Leading the pack is the Neuropixels probe, just 10 mm long, which can directly record activity in hundreds of neurons across different brain areas4. And special imaging techniques can indicate where as many as tens of thousands of individual neurons are active across the brain. In calcium imaging, for instance, animals are genetically engineered to express a molecule in their cells that detects calcium ions — when these pour into a neuron as it fires, the molecule fluoresces.
New automatic behaviour monitors take video recordings of freely behaving animals over many hours, and analyse every movement in millisecond elements. The elements can then be aligned with neural recordings, matching moment-to-moment brain activity with specific movements.
Neuroscientists have capitalized on a surge in machine learning, artificial intelligence and new mathematical tools to make sense of the gigabytes or terabytes of data that any experiment with these technologies can generate, and to coax out the neural activation patterns that could represent internal brain states.
Ready to engage
For his first study of an internal state, Anderson decided to build on his laboratory’s previous interest in aggression in the fruit fly, which has a tiny brain containing about 100,000 neurons. In many animal species, males start to fight each other in the presence of females — a well-established behaviour that Anderson calls the ‘Helen of Troy effect’, after the Greek myth about a woman whose competing suitors started a war. Fruit flies are no exception: indirect evidence suggests that exposure to females causes males to engage in both courtship songs and aggressive behaviour towards other males for many minutes. “That’s a long time in the short life of a fruit fly,” he says.
He decided to search for neural activity that correlated with the persistent courtship and fighting behaviours that are initiated by neurons known as P1, found in a region that controls such social behaviours. These neurons fire so quickly that they alone couldn’t be responsible for maintaining an internal state. Using imaging techniques along with automated behavioural analysis, his group identified cells in other brain areas that become active as a consequence of P1 activation.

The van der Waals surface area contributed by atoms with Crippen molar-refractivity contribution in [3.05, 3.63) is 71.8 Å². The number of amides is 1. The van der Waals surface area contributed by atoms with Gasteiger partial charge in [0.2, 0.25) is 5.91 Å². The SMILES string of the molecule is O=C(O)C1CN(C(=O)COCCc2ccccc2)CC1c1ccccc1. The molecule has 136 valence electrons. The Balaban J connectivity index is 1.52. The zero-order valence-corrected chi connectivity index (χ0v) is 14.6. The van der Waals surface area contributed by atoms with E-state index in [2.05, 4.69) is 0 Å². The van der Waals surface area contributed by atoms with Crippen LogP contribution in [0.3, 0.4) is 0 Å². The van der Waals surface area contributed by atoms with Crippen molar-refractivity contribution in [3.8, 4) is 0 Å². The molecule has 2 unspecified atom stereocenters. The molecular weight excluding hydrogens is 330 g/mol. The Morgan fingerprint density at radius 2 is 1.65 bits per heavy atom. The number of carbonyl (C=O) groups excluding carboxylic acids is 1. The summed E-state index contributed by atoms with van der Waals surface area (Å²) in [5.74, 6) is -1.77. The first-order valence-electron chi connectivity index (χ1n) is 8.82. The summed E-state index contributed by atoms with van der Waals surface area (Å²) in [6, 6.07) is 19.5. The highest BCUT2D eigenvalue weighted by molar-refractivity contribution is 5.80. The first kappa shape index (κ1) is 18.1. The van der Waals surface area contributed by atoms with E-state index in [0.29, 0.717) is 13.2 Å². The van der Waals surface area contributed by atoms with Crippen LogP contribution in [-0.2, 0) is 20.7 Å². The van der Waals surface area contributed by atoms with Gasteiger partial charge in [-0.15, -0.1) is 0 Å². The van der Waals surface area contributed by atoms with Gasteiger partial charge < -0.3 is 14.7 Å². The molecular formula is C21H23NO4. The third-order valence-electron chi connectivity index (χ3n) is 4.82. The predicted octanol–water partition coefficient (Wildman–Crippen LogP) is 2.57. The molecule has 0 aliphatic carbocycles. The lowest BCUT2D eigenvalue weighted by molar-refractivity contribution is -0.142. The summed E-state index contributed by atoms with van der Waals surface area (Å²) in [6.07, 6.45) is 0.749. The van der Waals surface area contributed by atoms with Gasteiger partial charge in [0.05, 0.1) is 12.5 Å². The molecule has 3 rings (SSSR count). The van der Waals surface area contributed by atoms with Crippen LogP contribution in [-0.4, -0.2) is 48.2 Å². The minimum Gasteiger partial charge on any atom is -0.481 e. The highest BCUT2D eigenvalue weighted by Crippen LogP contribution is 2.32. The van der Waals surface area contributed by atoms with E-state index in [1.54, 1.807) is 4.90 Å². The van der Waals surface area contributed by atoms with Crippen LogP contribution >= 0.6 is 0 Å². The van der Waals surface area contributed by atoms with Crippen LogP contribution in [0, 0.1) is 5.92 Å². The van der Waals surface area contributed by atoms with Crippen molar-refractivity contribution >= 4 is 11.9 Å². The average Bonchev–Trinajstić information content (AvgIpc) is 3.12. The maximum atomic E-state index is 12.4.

Most of these ‘follower cells’ switched quickly on and off, but a cluster called pCd neurons stayed active for many minutes. When the researchers inserted a light-sensitive protein into these cells and switched them off using a flash from a laser, the persistent effect of P1 activation on behaviour disappeared. When they activated them directly, bypassing P1, nothing happened: the pCd neurons needed P1 as a trigger and, once sparked into action, they stayed on for much longer than the initial prompt2. If Anderson had to give the state a name, he might call it the ‘ready-to-engage-in-these-social-behaviours’ state, he says.
His team has conducted a similar experiment in mice5, which have more complex brains containing about 100 million neurons. The researchers found a particular group of neurons in the hypothalamus that, just like the pCd neurons, became persistently activated in association with an innate drive — this time, fear. When the scientists placed a rat close to experimental mice for just a few seconds, the mice responded defensively by hugging the wall for several minutes and the group of neurons remained active for all this time. When the team again used light to switch the neurons on and off, the wall-hugging behaviour came and went in tandem, even with no rat present.